Te kaihinaki



Walk amongst geological marvels, exposed by erosion of sedimentary rocks laid down 60 million years ago.

Local Māori legends explain these strangely large and spherical boulders as the remains of eel baskets, calabashes, 

and kumara washed ashore from the wreck of Arai-te-uru, a large sailing canoe. The rocky shoals that extend seaward from Matakaea Shag Point are the petrified hull of this wreck and a nearby rocky headland is the body of the canoe's captain.

The Moeraki Boulders are a famous attractive destination for a reason. These striking round rocks reach over 1 metre in diameter, and have formed an enormous backdrop to photographs for over a century. Beyond the immediate visual appeal is a fascinating geological story.

The boulders at Moeraki and Matakaea Shag Point formed on ancient seafloor between 55 and 70 million years ago. Each boulder started life as a pebble or fossil on an ancient seafloor. Over time these 'grew' by mud accretion and calcification. Larger Moeraki Boulders are as big as 3 metres in diameter and weigh several tones whilst the smaller boulders can resemble an over inflated football. These boulders have been exposed through coastline erosion from coastal cliffs. Even today, there are still boulders remaining in the mudstone that will, sooner or later, fall on to the beach as they come loose due to erosion!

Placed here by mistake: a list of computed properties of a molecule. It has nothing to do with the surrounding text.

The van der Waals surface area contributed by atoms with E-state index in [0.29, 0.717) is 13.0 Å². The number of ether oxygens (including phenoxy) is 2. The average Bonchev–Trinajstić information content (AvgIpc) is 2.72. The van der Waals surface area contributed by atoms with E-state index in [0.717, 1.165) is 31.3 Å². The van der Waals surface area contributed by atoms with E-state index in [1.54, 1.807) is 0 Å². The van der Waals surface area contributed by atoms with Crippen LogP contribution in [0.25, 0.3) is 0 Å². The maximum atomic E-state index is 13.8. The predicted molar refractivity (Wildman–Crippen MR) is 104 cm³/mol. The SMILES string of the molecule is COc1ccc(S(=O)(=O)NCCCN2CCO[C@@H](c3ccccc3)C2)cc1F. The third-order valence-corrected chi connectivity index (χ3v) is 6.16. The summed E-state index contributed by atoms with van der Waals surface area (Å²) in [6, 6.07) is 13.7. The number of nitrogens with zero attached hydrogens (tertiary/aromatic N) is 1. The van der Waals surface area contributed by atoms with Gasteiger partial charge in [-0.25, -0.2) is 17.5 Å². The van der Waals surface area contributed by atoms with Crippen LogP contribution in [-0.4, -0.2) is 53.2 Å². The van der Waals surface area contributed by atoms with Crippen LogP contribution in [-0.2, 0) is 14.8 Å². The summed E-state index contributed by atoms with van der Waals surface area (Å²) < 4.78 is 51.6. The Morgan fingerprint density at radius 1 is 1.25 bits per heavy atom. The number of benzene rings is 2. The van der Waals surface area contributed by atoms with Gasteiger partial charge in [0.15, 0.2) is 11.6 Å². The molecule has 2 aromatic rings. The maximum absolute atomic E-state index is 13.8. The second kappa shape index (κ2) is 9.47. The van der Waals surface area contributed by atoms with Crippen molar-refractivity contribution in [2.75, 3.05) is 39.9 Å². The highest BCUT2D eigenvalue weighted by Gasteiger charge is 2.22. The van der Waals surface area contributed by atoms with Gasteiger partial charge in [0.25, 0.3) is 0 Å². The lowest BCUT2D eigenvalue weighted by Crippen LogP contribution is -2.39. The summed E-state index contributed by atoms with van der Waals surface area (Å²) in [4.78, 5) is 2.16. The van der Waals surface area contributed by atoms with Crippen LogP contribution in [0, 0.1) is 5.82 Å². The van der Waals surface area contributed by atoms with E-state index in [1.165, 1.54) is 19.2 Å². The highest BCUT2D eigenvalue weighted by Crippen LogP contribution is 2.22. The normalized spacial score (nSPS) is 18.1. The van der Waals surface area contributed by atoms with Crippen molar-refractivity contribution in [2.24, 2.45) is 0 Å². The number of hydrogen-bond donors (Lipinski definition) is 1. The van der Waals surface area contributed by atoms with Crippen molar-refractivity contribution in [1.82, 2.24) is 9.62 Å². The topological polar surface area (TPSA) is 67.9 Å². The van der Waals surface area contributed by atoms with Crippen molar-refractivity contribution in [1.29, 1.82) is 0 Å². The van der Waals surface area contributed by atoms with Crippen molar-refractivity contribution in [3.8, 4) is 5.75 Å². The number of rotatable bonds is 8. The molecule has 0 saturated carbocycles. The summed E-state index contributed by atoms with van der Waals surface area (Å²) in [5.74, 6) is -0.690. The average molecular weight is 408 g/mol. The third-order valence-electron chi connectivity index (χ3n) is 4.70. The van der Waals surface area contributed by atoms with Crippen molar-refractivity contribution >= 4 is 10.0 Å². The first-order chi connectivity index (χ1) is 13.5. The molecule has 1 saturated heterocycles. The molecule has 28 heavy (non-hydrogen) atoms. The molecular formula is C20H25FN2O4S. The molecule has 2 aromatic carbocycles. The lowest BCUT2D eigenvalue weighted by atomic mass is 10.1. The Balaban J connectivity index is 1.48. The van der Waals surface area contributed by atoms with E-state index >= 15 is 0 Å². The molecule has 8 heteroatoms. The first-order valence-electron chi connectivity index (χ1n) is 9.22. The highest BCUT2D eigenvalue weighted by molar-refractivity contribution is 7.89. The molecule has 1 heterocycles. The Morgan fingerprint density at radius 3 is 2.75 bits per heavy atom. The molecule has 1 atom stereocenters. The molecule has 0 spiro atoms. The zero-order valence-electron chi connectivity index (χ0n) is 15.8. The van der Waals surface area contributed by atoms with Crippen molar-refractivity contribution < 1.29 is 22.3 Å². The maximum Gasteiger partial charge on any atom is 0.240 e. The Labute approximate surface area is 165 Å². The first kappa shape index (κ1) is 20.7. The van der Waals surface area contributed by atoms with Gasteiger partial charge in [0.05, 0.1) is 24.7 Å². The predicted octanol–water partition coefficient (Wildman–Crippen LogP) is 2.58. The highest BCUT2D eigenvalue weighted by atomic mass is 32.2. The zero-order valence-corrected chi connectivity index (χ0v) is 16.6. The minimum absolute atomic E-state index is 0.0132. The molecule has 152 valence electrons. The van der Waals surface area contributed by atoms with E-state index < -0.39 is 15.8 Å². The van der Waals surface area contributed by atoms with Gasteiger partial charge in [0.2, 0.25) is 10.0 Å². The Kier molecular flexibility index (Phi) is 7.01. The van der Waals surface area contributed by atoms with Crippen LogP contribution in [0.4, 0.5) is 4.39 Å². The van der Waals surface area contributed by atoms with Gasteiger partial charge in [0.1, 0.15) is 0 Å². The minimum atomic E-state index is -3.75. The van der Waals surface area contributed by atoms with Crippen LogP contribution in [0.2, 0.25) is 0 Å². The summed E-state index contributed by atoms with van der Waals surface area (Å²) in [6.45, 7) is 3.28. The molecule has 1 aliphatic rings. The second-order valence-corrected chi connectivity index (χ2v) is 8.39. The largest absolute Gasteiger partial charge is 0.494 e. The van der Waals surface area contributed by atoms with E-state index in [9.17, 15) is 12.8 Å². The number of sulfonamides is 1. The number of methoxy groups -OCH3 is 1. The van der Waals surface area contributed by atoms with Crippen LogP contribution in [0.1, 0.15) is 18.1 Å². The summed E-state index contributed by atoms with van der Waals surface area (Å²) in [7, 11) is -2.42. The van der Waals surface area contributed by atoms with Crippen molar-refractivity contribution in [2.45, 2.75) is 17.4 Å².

Latitude: -45:20:50.824 Longitude: 170:49:33.972

Easy walk



Scenic views  & Photo opportunities

Public Toilets



Moeraki Boulders are signposted on SH1 3 km south of Hampden.

Stroll along the beach from Moeraki Boulders Scenic Reserve carpark and picnic area.

Alternatively, take the track directly to the beach from the cafe at the end of a private road. Or take a short loop track (150 metres) from the cafe to view the boulders from above. These tracks are suitable for pushchairs but not wheelchairs, as they start with several steps.

The Moeraki Boulders Cafe offers takeaway or sit down meals

Good to know

Early in the morning is a good time to visit as can get crowded later in the day. It can also be the best time to photograph the boulders as the light from the sunrise hits these striking formations


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News &

"What a fantastic window into the past. Today we saw fossil bones in limestone at two different sites. One set were whale bones. Just awesome that this trail has been put together, maintained and promoted."

— Mark Shipman, 

Vanished World visitor